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[EDIT]: Okay, I clearly miscommunicated on my first attempt, so I'm clarifying my whole post. I am not interested in promoting zsh through Q&A regarding arbitrary features. I am interesting in promoting zsh as a system administration and server diagnostic utility with significantly more advantages over other, more ubiquitous sysadmin tools. So that being said, I'm going to go through this question below and edit it accordingly...

I am interested in getting more sysadmins aware of specific features of zsh that apply directly to sysadmin activities and server diagnostic / troubleshooting tasks. These capabilities are not present in other shells, and are not commonly known.

What I'd like to do is:

  1. Post a question of the form "How exactly does feature SUCH-AND-SUCH in zsh work, and how can it be applied to common sysadmin tasks I have encountered?"
  2. Immediately answer my own question in a way that is clear, concise, and makes people think "Oh wow - that is a great feature. I should try that."

Or is this something that would be encouraged?

Can all of you in the community help me get a feel for if this behavior is frowned upon? Thanks!

  • 7
    I think that for something like zsh that's a grey area, but if you're from ACME Software who has written ACME's Greatest Shell Ever (Yours for only 4 small payments of $999.99) then that's definately a no-no. – Mark Henderson Sep 15 '11 at 2:26
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    I think @Lain's answer is the best way to keep your self out of trouble. – Nixphoe Sep 15 '11 at 14:11
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    Post a blog, get people to link to it. Or try searching for existing questions. – Zoredache Sep 15 '11 at 15:33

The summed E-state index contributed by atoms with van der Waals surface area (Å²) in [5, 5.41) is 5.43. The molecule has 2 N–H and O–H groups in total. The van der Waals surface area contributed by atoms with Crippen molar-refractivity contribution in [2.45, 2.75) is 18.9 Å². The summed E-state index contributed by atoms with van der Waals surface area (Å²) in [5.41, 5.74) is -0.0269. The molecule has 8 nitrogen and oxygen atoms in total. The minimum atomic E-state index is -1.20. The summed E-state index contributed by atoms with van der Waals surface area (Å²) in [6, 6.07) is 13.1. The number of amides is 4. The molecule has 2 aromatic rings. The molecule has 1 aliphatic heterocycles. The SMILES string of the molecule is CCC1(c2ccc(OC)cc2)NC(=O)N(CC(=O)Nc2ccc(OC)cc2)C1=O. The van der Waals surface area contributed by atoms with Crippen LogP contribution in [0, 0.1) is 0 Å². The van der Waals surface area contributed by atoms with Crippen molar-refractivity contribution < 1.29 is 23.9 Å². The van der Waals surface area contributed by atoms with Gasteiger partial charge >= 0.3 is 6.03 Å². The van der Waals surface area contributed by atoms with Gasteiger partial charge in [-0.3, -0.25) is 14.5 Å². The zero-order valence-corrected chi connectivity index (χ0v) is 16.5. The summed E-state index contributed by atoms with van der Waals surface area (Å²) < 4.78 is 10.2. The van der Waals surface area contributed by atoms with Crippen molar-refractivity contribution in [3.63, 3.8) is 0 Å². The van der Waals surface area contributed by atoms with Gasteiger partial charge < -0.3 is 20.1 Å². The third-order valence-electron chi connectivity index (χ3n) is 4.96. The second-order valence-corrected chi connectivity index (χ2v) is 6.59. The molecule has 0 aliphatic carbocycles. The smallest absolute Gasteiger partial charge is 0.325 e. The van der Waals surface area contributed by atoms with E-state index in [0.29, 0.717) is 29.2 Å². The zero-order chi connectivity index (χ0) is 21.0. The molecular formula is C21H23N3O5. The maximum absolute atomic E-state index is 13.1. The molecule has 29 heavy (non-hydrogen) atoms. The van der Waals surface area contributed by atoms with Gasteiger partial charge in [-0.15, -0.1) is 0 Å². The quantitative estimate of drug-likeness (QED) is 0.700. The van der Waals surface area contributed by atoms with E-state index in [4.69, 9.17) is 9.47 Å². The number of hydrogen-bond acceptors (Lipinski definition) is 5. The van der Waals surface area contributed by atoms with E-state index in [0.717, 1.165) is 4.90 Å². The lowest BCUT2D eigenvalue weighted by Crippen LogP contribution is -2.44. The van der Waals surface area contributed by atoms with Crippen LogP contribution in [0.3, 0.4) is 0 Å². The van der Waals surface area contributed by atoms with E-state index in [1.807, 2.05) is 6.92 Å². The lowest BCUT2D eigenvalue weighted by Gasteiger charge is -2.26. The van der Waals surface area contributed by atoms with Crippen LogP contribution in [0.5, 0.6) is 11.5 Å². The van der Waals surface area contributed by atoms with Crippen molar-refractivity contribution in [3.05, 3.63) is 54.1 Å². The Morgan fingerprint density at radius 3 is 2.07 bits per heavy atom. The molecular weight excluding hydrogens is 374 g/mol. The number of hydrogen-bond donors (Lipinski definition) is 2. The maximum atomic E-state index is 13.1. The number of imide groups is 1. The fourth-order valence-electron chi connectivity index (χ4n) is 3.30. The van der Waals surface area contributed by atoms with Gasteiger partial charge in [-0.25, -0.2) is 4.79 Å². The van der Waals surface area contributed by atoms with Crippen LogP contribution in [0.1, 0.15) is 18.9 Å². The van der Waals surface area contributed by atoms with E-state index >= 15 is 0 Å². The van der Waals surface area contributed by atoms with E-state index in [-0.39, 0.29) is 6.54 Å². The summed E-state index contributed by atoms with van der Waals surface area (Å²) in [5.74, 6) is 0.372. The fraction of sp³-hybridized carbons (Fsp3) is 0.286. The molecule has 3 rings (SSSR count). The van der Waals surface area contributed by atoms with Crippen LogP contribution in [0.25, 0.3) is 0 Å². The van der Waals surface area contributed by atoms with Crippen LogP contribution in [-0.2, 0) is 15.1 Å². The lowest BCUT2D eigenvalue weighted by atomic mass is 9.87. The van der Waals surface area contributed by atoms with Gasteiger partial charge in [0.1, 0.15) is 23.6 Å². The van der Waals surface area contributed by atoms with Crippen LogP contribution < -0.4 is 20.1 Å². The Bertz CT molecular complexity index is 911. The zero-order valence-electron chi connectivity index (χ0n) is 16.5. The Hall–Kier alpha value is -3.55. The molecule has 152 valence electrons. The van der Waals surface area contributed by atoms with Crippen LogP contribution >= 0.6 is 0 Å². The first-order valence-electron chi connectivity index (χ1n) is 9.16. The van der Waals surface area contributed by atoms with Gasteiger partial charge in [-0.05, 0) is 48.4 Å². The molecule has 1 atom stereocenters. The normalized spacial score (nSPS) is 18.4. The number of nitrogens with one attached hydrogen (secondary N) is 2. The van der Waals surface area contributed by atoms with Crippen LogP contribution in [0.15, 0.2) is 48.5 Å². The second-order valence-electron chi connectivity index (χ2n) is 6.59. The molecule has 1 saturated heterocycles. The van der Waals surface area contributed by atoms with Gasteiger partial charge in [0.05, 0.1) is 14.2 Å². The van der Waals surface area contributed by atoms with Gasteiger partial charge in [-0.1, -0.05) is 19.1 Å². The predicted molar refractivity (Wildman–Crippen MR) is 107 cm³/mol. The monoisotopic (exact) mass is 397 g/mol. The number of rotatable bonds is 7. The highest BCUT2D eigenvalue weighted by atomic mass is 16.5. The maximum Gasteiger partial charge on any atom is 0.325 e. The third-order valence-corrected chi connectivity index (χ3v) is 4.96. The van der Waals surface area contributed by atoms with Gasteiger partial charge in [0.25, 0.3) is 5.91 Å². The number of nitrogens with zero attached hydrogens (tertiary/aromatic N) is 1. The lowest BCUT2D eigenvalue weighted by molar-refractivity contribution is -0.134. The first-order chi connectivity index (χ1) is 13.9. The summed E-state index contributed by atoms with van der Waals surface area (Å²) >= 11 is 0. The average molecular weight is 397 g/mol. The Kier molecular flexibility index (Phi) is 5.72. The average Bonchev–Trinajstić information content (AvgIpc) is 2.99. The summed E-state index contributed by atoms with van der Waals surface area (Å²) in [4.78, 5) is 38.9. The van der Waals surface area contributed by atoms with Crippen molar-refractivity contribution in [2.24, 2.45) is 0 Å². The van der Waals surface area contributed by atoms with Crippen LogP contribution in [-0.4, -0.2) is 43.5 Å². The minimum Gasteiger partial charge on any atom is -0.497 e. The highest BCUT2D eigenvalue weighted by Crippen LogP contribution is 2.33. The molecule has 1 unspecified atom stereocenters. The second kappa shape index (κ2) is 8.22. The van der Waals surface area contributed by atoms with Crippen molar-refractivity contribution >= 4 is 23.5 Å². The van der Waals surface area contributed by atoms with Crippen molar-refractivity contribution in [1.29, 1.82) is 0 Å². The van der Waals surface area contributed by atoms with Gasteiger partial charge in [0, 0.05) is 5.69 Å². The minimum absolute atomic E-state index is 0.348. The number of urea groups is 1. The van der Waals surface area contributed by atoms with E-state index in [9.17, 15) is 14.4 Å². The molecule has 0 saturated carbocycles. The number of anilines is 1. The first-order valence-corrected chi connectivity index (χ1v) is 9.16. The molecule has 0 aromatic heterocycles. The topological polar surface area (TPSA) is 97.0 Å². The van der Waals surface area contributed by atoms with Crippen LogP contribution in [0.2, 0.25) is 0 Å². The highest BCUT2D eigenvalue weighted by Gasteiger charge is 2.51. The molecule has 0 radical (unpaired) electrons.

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    I don't see any difference between the question you are asking and the one you originally asked. – Iain Sep 15 '11 at 21:54
  • Even with your edit yesterday this still seems like a contrived question and answer routine rather than a genuine one to me. I'd still classify it as spam, personally. – Rob Moir Sep 17 '11 at 16:53
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I'm of the opinion that asking and answering a question for the sole purpose of promoting a product should be dealt with in the same way as spam. It's pure advertising. Whether or not you have a personal interest in the product is, in my view, irrelevant. If you want to push a product find a more appropriate place to do it.

  • Agreed - If your sole purpose in posting the question/answer pair is to promote a product it's spam, regardless of accuracy or usefulness. If you find someone else's question and $PRODUCT is a good fit, by all means mention it. – voretaq7 Sep 15 '11 at 22:13
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If you asked a question specifically about zsh features it would likely get closed by the community as off topic or (better) be flagged for migration to Unix & Linux because that's where it belongs. If you did this a lot you may be perceived as a spammer and start to take flags for that.